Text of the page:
Tuesday, June 10, 2008

Real Work Is Play... the rest is labor...

From The Psychoanalytic Field. This is part of a series on work and play--a post too good not to quote in full. I take this as another opportunity to call for a new reading of Hannah Arendt's The Human Condition.

The method of free association was Freud’s response to one of the most challenging tasks with which psychoanalysis has had to grapple over its history: the elaboration of a system of contact, traversal, and translation between the primary and secondary processes as two ways of thinking, and hence as two ways of being, that are radically alien to one another.
In their elaborations of the unconscious, Lacanism and Ego Psychology seem to stand on the opposite ends of a conceptual scale that pits the ineluctable foreignness of the symbolic against the domesticity of development. One recognizes the effects of such theorizing in the tone of the texts as well: from the turgidly undecipherable to the rigidly banal. What a shame it is to have reduced the workings of the unconscious to the structures of language or the chronologies of development, and to have colonized the former with the disciplines and strategies of either of the latter.
While relying heavily on Klein’s notion of unconscious “phantasy,” Winnicott articulates the fact of an in-between that facilitates and organizes the passages between subjective and objective, self and other. Neither a hallucination nor a concretization, the “transitional” object is the site of infantile illusion and, by extension, adult creativity. It is neither simply given nor autocratically created; it is a found object in the sense that, while belonging to an external reality, it is invested with the qualities that suit the momentary psychodynamic purposes of the individual that “finds” it. It becomes “transitional” at the very moment of its finding.
Of all the principal figures in the psychoanalytic pantheon, and in spite of the ideological restrictions of his parental metaphors, Winnicott is perhaps one of the most faithful of Freudians. Rather than upon the uncovering of history, the enunciation of truth, the resolution of conflict, or the mastery over anxiety, it is upon the capacity to “find” and re-deploy creatively one’s own objects, in other words to play, that Winnicott bases his principal mark of health. Instead of merely a tool for analytic inquiry, the capacity to associate freely has now been clearly identified as the goal of that inquiry and, ultimately, as a necessary strategy for “healthy” living. (I think there is a bridge here between Winnicottian play and Deleuzo-Guattarian bricolage.)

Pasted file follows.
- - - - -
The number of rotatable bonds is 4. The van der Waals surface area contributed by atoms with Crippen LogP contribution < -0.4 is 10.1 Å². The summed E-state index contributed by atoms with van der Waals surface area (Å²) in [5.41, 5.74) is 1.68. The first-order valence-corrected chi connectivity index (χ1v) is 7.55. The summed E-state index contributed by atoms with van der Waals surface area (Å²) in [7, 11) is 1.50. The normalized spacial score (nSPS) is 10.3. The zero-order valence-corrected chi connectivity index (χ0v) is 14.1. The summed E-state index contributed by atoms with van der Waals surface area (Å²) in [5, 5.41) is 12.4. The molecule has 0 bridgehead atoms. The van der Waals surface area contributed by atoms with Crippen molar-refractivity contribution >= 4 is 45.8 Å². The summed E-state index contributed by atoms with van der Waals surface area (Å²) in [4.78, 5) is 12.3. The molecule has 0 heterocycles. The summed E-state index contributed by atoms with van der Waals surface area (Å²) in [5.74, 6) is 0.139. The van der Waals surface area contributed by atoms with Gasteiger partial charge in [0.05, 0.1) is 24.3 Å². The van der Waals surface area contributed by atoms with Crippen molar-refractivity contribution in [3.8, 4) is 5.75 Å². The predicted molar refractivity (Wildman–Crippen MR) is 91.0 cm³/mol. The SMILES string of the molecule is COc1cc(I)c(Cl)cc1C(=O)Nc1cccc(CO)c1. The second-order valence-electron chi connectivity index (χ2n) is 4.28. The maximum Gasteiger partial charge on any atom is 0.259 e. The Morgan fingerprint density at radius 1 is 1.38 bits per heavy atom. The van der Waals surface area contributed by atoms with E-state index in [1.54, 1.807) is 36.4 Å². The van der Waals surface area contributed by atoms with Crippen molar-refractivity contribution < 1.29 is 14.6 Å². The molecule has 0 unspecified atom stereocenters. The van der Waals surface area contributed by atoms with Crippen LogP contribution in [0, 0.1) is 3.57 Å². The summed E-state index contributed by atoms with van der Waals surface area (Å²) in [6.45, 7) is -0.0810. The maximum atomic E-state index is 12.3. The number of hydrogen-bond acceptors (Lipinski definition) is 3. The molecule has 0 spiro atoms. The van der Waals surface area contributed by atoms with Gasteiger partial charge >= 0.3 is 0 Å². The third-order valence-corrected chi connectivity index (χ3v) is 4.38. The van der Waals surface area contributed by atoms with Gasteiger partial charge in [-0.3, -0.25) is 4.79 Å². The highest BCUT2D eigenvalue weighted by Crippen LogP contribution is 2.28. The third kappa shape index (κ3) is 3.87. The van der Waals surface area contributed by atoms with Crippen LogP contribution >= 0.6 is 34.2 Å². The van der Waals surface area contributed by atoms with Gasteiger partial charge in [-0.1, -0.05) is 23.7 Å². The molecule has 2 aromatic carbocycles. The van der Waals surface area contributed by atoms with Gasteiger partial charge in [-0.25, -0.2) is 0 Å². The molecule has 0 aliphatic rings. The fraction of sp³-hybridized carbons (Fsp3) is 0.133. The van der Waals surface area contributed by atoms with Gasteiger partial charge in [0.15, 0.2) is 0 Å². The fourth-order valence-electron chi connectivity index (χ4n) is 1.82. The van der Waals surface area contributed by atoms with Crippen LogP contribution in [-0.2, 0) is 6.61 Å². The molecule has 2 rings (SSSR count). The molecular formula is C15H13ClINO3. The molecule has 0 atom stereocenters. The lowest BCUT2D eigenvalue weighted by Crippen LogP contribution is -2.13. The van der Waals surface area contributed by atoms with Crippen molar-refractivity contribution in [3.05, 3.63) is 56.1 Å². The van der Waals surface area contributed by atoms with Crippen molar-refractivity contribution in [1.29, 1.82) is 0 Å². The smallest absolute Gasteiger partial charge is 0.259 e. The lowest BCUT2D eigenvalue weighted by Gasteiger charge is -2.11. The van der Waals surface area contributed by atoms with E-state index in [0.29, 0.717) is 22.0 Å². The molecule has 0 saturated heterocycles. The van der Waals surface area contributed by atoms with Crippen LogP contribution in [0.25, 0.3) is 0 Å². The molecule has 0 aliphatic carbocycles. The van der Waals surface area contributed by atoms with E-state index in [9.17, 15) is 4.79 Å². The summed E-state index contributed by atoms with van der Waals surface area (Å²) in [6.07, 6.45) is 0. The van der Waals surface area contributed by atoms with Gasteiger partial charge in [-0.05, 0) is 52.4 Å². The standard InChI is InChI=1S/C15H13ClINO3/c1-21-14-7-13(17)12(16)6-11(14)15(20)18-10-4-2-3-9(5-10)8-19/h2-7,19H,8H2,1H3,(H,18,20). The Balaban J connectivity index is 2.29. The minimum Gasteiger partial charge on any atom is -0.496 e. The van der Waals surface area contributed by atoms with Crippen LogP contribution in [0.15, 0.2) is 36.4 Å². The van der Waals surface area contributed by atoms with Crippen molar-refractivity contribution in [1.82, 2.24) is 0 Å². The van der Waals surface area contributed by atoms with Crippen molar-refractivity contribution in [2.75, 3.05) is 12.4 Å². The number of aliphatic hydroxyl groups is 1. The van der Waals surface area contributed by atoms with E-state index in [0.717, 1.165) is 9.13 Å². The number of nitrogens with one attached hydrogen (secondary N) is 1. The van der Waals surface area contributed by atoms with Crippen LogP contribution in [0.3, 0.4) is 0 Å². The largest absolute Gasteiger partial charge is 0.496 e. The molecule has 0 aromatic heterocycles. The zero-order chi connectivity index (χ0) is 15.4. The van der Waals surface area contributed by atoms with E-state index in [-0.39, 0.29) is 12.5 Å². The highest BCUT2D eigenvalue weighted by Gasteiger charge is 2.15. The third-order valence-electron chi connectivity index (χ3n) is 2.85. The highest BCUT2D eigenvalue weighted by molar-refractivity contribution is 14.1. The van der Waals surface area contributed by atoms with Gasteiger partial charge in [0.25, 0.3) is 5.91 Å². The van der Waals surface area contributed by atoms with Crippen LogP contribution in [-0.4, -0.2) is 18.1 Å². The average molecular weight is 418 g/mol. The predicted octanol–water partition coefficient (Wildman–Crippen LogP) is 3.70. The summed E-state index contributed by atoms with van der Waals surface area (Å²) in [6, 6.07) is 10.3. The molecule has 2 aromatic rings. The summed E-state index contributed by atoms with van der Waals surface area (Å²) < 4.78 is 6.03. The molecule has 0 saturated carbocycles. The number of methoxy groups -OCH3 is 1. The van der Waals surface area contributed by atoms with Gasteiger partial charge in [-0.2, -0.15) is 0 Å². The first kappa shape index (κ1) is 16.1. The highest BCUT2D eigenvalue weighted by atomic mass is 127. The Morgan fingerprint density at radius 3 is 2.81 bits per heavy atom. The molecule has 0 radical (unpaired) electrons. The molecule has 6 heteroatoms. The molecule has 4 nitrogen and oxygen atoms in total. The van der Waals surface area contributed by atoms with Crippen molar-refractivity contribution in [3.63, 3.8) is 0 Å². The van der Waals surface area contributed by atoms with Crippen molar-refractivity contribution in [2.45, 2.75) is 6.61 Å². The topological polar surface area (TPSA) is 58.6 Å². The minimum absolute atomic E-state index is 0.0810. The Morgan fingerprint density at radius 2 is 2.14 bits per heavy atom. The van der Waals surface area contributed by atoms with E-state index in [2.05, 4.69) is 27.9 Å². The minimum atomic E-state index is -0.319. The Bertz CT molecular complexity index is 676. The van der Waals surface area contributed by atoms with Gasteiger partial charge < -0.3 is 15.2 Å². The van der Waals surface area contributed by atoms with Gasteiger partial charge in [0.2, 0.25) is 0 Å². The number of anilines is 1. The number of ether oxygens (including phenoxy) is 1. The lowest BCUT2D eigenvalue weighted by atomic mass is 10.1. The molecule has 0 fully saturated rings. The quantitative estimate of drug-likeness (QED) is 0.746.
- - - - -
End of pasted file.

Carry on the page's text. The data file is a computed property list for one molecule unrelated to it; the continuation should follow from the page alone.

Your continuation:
This makes a lot of sense to me. And yet, rare indeed are those that undertake an analysis because they want to “play.”

My year or so in therapy was brought on by a crisis, and though I wouldn't have stated it that way, there was never any question but that what marked the end of my need, was a restoration of my capacity for play... something my therapist fully recognized.


  1. Hello Jacob;

    First, many thanks for taking the time to read, comment on, and reference my posts over the last few months. I did hear your call to take Arendt seriously and I will have to respond to that call at some point in the future.

    I've been remiss as far as keeping up with the blog over the last few weeks. Checking proofs, indexing, and a very well deserved vacation kept me away. I'm planning a few entries right now and you;ll hear from me again on a regular basis soon enough.


  2. I do look forward to your thoughts on Arendt. One of those thinkers important to me, like Martin Buber, both early and late in my life, who seem lately to have slipped under the radar... perhaps worth another look.

    I mean, if Zizek can dig up Hegel and rearrange his bones and claim they have something to say to our generation...

  3. I've never read Arendt, and that's a hole in my education. I'm a big fan of Winnicott, however, and all things transitional. This is a fascinating passage and I love the idea of play. It's the only way I can write, to think of myself as playing with ideas and concepts and other people's metaphors. And I think it's a very Winnicottian idea that restoring the patient to his or her ability to play lies at the heart of the cure.

  4. Litlove,

    I will have to educate myself on Winicott...